If you think buying a mutual fund’s (MF) monthly income plan (MIP) will pay you dividends every month, you are mistaken. According to rules laid by the Securities and Exchange Board of India (Sebi), MFs cannot assure dividends or principal.

But if you don’t look at MIPs as avenues to deliver regular dividends and instead treat them as investments that can fetch you higher returns than what your bank fixed deposits would give you over the long term, MIPs can work out for you. Here’s why.

The machinations

Graphics: Yogesh Kumar / Mint

MIPs try, but not promise, to pay dividends regularly, either monthly or quarterly. To ensure regular payments, it manages its debt component conservatively. The returns kicker comes from its equity investments.

Shobit Gupta, head (fixed income), Principal PNB Asset Management Co. Pvt. Ltd says: “The idea is to provide as much security as possible against interest rate volatility."

And here’s where one MIP can drastically differ from the other—in terms of returns as well as risk profile. From investing nothing in equities, MIPs invest up to 25% in equities. The more it invests in equity, the higher is its risk profile.

For instance, Birla Sun Life MIP Savings 5 invests up to 5%, Birla Sun Life MIP invests up to 15% and Birla Sun Life MIP 25 invests up to 25% in equities. Others such as HDFC MF prefer to call its conservative option (that invests up to 15% in equities) as a “short-term plan" and its aggressive option (that invests up to 25% in equities) as a “long-term plan".

Do they skip dividends?

MIPs may aim to pay regular dividends but they can’t assure you any dividends as per Sebi norms. Since they invest in equity and debt markets, just like any other MF scheme, and can’t have regular returns MIPs skip dividends regularly. Data provided by MF tracker Morningstar tells us that between 2005 and 2007, MIPs skipped dividends for two months in each year on an average.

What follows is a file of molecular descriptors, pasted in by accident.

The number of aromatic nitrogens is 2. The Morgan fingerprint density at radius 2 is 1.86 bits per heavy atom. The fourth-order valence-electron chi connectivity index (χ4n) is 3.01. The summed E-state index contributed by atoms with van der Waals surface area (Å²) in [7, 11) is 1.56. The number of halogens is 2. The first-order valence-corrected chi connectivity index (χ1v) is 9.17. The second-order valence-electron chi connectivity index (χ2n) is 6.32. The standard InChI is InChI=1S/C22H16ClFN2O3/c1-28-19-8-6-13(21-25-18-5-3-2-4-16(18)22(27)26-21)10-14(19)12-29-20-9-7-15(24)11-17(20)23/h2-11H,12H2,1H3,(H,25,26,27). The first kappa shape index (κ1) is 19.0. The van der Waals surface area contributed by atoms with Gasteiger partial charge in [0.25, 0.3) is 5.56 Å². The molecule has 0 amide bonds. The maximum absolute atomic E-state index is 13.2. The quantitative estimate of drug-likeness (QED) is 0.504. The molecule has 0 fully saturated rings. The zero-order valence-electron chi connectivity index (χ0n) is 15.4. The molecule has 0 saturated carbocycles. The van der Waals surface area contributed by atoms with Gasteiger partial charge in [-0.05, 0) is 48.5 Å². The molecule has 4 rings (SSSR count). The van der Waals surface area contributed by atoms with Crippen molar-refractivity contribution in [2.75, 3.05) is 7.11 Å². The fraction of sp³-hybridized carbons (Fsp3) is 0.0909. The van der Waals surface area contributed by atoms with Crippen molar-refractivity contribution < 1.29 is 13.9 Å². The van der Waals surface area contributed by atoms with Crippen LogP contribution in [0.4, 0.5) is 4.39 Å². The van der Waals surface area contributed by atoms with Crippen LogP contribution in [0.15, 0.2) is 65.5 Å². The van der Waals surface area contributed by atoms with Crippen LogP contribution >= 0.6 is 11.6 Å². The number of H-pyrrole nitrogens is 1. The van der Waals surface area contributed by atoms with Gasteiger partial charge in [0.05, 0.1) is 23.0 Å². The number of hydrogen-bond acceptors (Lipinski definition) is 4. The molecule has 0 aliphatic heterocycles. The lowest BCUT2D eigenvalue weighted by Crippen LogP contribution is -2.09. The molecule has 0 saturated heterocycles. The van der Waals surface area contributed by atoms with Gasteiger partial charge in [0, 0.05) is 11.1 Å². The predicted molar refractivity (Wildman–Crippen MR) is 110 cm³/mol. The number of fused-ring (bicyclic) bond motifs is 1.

In 2008, when equity markets crashed, two funds, Canara Robeco MIP and DSP BlackRock Saving Manager–Moderate, did not declare a single dividend throughout the year. While the former lost 11%, the latter lost 0.68% in 2008. Only two of the 38 funds in this category have not skipped a single dividend between 2005 and 2009.

Quarterly plans have a better track record as they need to distribute dividends only four times a year instead of every month. Of the 38 funds in this category, eight funds have paid dividends in every quarter between 2005 and 2009.

Do high dividends matter?

For instance, if you had invested Rs1 lakh in the growth option of HDFC Monthly Income Plan–Long Term Plan at the start of 2007, you would have earned 18.18% returns by the end of the year. But if you had opted to receive quarterly dividends instead, you would have earned 7.39% as dividends. The rest would have come by way of capital appreciation.

“Consistency of dividends is more important. It’s not necessary to declare high dividends. As far as possible, fund houses avoid skipping dividends," says Ritesh Jain, head (fixed income), Canara Robeco Asset Management Co. Ltd.

The excess dividends get accumulated and paid out during troubled times when funds fail to earn from the markets. For instance, in 2008, despite bad markets, 19 funds skipped only up to four monthly dividends.

What should you do?

Look at MIPs more as a long-term product instead of an investment that yields monthly income. If you had invested in a 5-year AAA-rated debt paper on 31 December 2004 and stayed invested in it for five years, you would have earned 6.99% at the end of 2009. MIPs returned 9.04% in the same period. “The kicker in returns came due to their equity investments. Over a long term, they can outperform traditional fixed income instruments," says Amit Trivedi, CEO, Karmayog Knowledge Academy, a Mumbai-based MF training institute.

Watch out for your MIP’s stated asset allocation in its offer document and match it with what the fund actually does. For instance, ICICI Prudential MIP’s offer document says it will invest in equities “between" nil and 15%. This means it can manage its equity portion more dynamically. In troubled times, it can sell a chunk of its equity portion and get into cash or short-term debt.

HDFC MIP–Long Term Plan’s offer document says its “normal equity allocation" will be 25%. The fund has consistently remained invested in equities between 20% and 25%. Choose your style.